This past year was a trying time, especially for Black folks. But this Saturday, Northwestern’s first-ever Virtual Black Formal: Homecoming Edition invites students to leave behind the stress to get dressed up and have fun.
Though NU Black Formal began only as recently as 2017, the impact of this event on the Black community at Northwestern has been substantial. The first Black Formal was planned and executed by a group of seniors who wanted to provide a formal celebration for Black students that wasn’t affiliated with any Black greek organization or existing student groups. Now an official organization, it annually undertakes one of the largest and most attended events on campus.
“This is just a time at the end of the year to make community and celebrate our Blackness together,” says senior Malik Kareem, a Black Formal exec member.
Last year the spring formal, “The Fourth Edition,” was canceled due to Covid-19. However, this year’s exec team of six students is working hard to embody the same spirit as the in-person event over a virtual setting. Disconnection from the campus community wrought by the pandemic helped inspire the theme: “Homecoming.”
“By definition, ‘homecoming’ is the fact of a person arriving home after being away for a long time,” says senior and exec member Mikayla Williams. “We’ve all been separated in this pandemic, literally and figuratively. This formal is a way for us to come together as a community after a long period of separation and celebrate.”
In hopes of including as many students as possible while limiting Zoom fatigue, the exec team has designed an activity-filled hybrid production to keep guests engaged. Throughout the week, Black Formal has partnered with student groups Afrothunda, CaribNation, Stitch and the Black Mentorship Program for dance challenges, a Spotify playlist, makeup tutorials and a watch party of Beyonce’s Homecoming.
Programming includes a broadcast with a live DJ, alumni guest speakers, as well as opportunities for students to have their pictures taken outside of Norris. At the same time, there will be a Zoom webinar set up for people to watch the formal happening in real-time. Students can look forward to giveaways with gift cards and prizes, superlatives like “Best Drip” and “Most Talented” announced throughout the night and student performances by acapella group Soul4Real and second-year musician Rhome.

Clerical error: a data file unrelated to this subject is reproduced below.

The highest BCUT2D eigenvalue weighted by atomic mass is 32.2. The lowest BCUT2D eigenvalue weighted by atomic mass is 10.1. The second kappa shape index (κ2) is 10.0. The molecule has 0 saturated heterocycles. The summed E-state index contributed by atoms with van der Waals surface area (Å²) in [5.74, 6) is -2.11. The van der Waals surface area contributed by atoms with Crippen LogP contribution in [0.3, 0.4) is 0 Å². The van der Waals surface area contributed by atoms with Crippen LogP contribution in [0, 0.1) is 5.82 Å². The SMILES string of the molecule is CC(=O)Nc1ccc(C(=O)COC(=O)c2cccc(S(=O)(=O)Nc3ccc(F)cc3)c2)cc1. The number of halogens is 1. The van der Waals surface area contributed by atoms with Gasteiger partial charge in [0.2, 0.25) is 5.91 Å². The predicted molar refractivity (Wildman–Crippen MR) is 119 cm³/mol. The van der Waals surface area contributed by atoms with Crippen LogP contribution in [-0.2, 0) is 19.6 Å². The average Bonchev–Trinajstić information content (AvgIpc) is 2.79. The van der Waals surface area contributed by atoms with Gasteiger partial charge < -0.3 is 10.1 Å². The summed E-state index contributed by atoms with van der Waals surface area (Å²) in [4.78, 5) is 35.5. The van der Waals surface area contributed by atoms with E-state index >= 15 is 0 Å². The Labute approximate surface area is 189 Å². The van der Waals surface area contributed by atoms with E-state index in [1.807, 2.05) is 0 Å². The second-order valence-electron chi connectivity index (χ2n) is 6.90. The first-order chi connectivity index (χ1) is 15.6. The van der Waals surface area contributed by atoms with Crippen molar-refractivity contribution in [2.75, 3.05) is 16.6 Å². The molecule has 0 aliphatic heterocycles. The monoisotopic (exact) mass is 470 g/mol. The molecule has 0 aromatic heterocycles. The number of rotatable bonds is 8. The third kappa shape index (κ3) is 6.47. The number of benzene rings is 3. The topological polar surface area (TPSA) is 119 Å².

Although the end result may look effortless, the outcome is the hard work of a few students passionate about enhancing the campus experience of Black students. Beginning in the fall, the executive team negotiates with administration, organizes the off-campus venues, coordinates music and vendors, and fundraises upwards of $10,000 to make one night happen.
All this effort is worth it to exec member and junior Sierra Turner, who says to host the Black Formal is especially significant at a predominantly white school. To her, the Black Formal seemed a “space where black people could just live and exist… A lot of schools don’t have something like that, so I think it’s something that’s really unique and special to our experience.”
Senior Cleon Beckford says he can count on Black Formal to provide that much-needed Black space. “It’s important for Black students to have a place to have fun and be themselves and not have to worry about anything other than being entertained and taking some fire pictures,” he said.
Even in its adapted state, the Black Formal team hopes to elicit feelings of unity and joy amongst Black students and host a night to remember.
NU Black Formal occurs Saturday, May 15, from 6:30 p.m. – 8:30 p.m. CST. Find their linktr.ee to register for the webinar, photoshoot times, and more. linktr.ee/NUBlackFormal. For updates, follow @NUBlackFormal on Instagram. If would like to send your Black Formal photos for a photo story email us at email@example.com.